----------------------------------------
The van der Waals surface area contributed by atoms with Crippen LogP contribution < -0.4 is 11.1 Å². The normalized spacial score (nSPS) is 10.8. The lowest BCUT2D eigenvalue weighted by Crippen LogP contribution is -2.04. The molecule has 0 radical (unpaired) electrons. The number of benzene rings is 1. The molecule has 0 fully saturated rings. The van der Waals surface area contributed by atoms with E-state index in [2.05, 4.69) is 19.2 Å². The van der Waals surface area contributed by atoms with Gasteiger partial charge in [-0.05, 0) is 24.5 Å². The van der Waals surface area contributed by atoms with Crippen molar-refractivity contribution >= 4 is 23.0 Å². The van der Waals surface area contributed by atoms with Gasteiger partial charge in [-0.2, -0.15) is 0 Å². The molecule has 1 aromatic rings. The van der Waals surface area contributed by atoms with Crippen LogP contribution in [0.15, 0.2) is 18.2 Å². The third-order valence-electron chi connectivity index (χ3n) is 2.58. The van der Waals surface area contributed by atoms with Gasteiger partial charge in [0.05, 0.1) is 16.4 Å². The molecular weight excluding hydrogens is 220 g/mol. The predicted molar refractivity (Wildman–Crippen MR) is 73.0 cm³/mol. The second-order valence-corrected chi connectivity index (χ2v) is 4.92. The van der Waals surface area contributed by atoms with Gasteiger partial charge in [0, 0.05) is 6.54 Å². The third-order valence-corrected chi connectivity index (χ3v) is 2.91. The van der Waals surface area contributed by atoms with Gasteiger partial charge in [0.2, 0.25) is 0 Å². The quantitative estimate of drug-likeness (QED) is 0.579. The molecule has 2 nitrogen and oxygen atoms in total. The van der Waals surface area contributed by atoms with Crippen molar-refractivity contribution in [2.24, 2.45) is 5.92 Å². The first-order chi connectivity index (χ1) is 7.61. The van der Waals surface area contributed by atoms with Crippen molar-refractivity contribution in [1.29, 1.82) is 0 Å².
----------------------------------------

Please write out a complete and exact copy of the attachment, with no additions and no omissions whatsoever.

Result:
The van der Waals surface area contributed by atoms with Crippen LogP contribution < -0.4 is 11.1 Å². The normalized spacial score (nSPS) is 10.8. The lowest BCUT2D eigenvalue weighted by Crippen LogP contribution is -2.04. The molecule has 0 radical (unpaired) electrons. The number of benzene rings is 1. The molecule has 0 fully saturated rings. The van der Waals surface area contributed by atoms with E-state index in [2.05, 4.69) is 19.2 Å². The van der Waals surface area contributed by atoms with Gasteiger partial charge in [-0.05, 0) is 24.5 Å². The van der Waals surface area contributed by atoms with Crippen molar-refractivity contribution >= 4 is 23.0 Å². The van der Waals surface area contributed by atoms with Gasteiger partial charge in [-0.2, -0.15) is 0 Å². The molecule has 1 aromatic rings. The van der Waals surface area contributed by atoms with Crippen LogP contribution in [0.15, 0.2) is 18.2 Å². The third-order valence-electron chi connectivity index (χ3n) is 2.58. The van der Waals surface area contributed by atoms with Gasteiger partial charge in [0.05, 0.1) is 16.4 Å². The molecular weight excluding hydrogens is 220 g/mol. The predicted molar refractivity (Wildman–Crippen MR) is 73.0 cm³/mol. The second-order valence-corrected chi connectivity index (χ2v) is 4.92. The van der Waals surface area contributed by atoms with Gasteiger partial charge in [0, 0.05) is 6.54 Å². The third-order valence-corrected chi connectivity index (χ3v) is 2.91. The van der Waals surface area contributed by atoms with Gasteiger partial charge in [0.2, 0.25) is 0 Å². The quantitative estimate of drug-likeness (QED) is 0.579. The molecule has 2 nitrogen and oxygen atoms in total. The van der Waals surface area contributed by atoms with Crippen molar-refractivity contribution in [2.24, 2.45) is 5.92 Å². The first-order chi connectivity index (χ1) is 7.61. The van der Waals surface area contributed by atoms with Crippen molar-refractivity contribution in [1.29, 1.82) is 0 Å².